As we have already mentioned, certain foods are known to cause body odor when consumed in large amounts or regularly. Sulfides and other organic compounds typically have a pungent smell. Such compounds are often released and absorbed into the body during food breakdown and then released through sweat glands in the skin particularly the eccrine glands. This results in body odor that typically varies depending on the type of food. Among the common culprits for bad odor of this nature are garlic, onions, beans, asparagus, spices, red meat, cabbage, sea food, coriander, mustard seed and yoghurt.
Some medications can also cause body odor. For example, antidepressant and antipsychotic medications are known to cause excessive sweating as a side effect which can then lead to increased bacterial activity on the skin and ultimately cause body odor.
Hormonal changes also rank among common causes of body odor. The hormonal changes typically associated with menopause are especially a common culprit for body odor. The resulting hot flashes often cause an increase in perspiration which can lead to more bacterial activity and ultimately body odor.
Although rare, hypogonadism can also cause hot flashes leading to body odor. This is a medical condition that affects men with abnormally low levels of testosterone as a result of improperly functioning testicles.
Some people are less genetically predisposed than others. For example, individuals of East Asian decent – Koreans, Japanese and Chinese – tend to have a smaller number of apocrine glands which makes them less susceptible to the problem of body odor more so given the fact that the apocrine glands are the most common culprit for body odor.
This group of people also tends to have a dry ear wax whereas the majority of the people have wet ear wax which is known to be a common cause for auxiliary body odor.
Foods That Cause Body Odor
Now that we know body odor can be causes by overconsumption of certain foods knowing the foods that cause body odor is an especially great step towards preventing body odor.
Spicy food and hot peppers rank among the top foods that cause body odor. This category of foods often makes you to sweat more leading to body odor as a result of break down of the extra sweat.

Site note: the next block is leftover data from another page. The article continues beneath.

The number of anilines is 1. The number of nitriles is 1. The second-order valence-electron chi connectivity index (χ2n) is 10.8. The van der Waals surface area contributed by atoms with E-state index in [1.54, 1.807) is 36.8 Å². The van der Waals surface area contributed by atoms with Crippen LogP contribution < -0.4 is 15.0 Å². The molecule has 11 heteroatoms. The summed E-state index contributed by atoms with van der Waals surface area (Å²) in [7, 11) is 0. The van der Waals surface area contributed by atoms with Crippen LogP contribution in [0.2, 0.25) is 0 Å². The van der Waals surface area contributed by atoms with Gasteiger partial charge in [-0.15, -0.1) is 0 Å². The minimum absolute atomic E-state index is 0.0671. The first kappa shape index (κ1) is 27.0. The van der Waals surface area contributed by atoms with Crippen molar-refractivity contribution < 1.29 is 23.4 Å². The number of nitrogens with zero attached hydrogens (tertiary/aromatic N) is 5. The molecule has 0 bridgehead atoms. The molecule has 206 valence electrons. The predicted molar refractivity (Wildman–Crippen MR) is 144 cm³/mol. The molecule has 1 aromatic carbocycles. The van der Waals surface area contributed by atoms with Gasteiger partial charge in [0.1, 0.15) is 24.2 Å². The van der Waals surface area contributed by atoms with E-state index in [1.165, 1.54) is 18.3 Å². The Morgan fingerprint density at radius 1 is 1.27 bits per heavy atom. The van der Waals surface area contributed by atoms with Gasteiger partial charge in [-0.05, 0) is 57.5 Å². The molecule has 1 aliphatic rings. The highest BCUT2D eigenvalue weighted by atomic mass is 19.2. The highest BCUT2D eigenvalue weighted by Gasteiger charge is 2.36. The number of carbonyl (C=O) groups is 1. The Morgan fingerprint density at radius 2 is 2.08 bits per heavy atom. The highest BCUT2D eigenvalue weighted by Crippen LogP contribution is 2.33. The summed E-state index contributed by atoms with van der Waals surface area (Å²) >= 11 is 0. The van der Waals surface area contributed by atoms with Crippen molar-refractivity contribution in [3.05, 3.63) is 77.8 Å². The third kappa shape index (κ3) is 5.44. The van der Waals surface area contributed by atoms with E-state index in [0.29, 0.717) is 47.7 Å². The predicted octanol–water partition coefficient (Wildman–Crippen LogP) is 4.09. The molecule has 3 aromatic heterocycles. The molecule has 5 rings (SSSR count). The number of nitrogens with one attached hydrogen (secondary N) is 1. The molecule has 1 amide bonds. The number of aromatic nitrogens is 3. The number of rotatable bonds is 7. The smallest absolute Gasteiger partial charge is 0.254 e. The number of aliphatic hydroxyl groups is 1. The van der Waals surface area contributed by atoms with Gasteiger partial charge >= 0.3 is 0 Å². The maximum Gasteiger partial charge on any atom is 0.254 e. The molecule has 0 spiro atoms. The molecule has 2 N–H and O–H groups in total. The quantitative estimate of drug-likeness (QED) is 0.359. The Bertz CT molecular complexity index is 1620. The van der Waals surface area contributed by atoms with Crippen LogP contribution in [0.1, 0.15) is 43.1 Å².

Onions and garlic can also cause body odor. Their strong aroma tends to be carried in sweat when they are consumed in large quantities or very frequently which can then culminate in a perceived bad odor.
Brussels sprouts, broccoli, asparagus and other foods from the cruciferous family also rank among the foods that cause body odor. These foods are usually broken down into sulfur compounds (especially sulfides) that are released into the bloodstream and are eventually excreted through the sweat (as well as urine and breath) leading to body odor.
Other foods that are known to cause body odor are red meat, egg yolks, beans, cabbages, sea food, yoghurt, mustard seed, and coriander to name but a few.
Diabetes Body Odor
People with diabetes are at higher risk of getting body odor just like overweight people and people who eat lots of spicy food. The UK National Health Service also says that having diabetes can make body odor worse.
Diabetes body odor is however notably different from the normal sweat-related body odor in that is has a characteristic sweet fruity smell. This reflects the high amount of glucose in the blood that is typical of diabetes.
For patients who are taking insulin to manage diabetes, their sweat tends to have a characteristic smell similar to acetone.
What Causes Body Odor in Women
You are probably wondering “what causes body odor in women?” Well women get body odor for various reasons. As we have already mentioned, sweating and the related bacterial activity is the most common cause of body odor but on a general scale, women tend to sweat less than men. Nevertheless sweat can’t be ruled out for women.
Garlic, onions, spices and the other foods highlighted in the above section can also cause body odor in women. Diabetes can as well cause body odor in women. All the causes discussed above affect women and men alike; perhaps the only factor that is unique to women is hormonal changes as a result of menopause.
What Causes Body Odor in Men
Men sweat more than women and as a result are more susceptible to sweat-related body odor than women. Other causes of body odor in men include eating spicy foods, side-effect to some medications, medical conditions such as diabetes and liver diseases, and hypogonadism.
Further Suggested on Smelly and Body Odor
- Body Odor Disease, Chronic, Onion & Sour Odor
- Very bad Odor in the Body Causes, How to Get Rid of the Odor in Men and Women
- Home Remedies, Best Soaps, Treatment & Cure of Odor in the Body
- How to Get Rid of Your Body’s Odor Stop, Prevent, or Eliminate Bad Odor
- Odor in Children Baby Odor Causes, Treatment and Home Remedies
- Underarm Odor Causes, Remedies, How to Get Rid of the Odor & Treatments
- Bad Armpit Odor Causes, How to Get Rid of the Odor Including Home Remedies
- Smelly Armpits Causes, How to Get Rid, Prevent, Stop Remedies & Deodorant to Use